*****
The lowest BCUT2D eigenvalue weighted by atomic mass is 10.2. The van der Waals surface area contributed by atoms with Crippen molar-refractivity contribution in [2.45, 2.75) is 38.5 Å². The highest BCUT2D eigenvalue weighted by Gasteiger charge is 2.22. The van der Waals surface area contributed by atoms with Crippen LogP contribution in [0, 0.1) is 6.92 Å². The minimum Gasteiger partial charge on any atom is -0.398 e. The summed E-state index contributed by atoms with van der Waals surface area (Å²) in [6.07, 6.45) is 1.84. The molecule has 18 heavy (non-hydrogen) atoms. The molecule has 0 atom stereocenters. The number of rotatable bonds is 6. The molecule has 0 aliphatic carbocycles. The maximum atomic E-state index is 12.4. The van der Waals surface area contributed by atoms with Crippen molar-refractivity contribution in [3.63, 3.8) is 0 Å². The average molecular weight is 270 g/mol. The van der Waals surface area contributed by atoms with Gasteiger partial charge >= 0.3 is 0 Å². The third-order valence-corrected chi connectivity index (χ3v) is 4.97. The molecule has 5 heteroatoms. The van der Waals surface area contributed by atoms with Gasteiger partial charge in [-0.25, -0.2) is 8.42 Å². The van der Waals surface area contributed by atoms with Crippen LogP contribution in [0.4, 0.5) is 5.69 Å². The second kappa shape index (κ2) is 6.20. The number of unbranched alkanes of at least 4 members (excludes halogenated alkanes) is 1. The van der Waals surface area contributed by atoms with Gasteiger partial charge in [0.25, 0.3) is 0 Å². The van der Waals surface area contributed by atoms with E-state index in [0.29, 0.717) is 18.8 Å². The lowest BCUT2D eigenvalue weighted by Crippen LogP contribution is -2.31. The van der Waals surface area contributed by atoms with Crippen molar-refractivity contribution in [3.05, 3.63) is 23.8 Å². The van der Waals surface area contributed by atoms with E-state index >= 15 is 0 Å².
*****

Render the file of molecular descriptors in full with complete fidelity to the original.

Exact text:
The lowest BCUT2D eigenvalue weighted by atomic mass is 10.2. The van der Waals surface area contributed by atoms with Crippen molar-refractivity contribution in [2.45, 2.75) is 38.5 Å². The highest BCUT2D eigenvalue weighted by Gasteiger charge is 2.22. The van der Waals surface area contributed by atoms with Crippen LogP contribution in [0, 0.1) is 6.92 Å². The minimum Gasteiger partial charge on any atom is -0.398 e. The summed E-state index contributed by atoms with van der Waals surface area (Å²) in [6.07, 6.45) is 1.84. The molecule has 18 heavy (non-hydrogen) atoms. The molecule has 0 atom stereocenters. The number of rotatable bonds is 6. The molecule has 0 aliphatic carbocycles. The maximum atomic E-state index is 12.4. The van der Waals surface area contributed by atoms with Crippen molar-refractivity contribution in [3.63, 3.8) is 0 Å². The average molecular weight is 270 g/mol. The van der Waals surface area contributed by atoms with Gasteiger partial charge >= 0.3 is 0 Å². The third-order valence-corrected chi connectivity index (χ3v) is 4.97. The molecule has 5 heteroatoms. The van der Waals surface area contributed by atoms with Gasteiger partial charge in [-0.25, -0.2) is 8.42 Å². The van der Waals surface area contributed by atoms with Crippen LogP contribution in [0.4, 0.5) is 5.69 Å². The second kappa shape index (κ2) is 6.20. The number of unbranched alkanes of at least 4 members (excludes halogenated alkanes) is 1. The van der Waals surface area contributed by atoms with Gasteiger partial charge in [0.25, 0.3) is 0 Å². The van der Waals surface area contributed by atoms with E-state index in [0.29, 0.717) is 18.8 Å². The lowest BCUT2D eigenvalue weighted by Crippen LogP contribution is -2.31. The van der Waals surface area contributed by atoms with Crippen molar-refractivity contribution in [3.05, 3.63) is 23.8 Å². The van der Waals surface area contributed by atoms with E-state index >= 15 is 0 Å².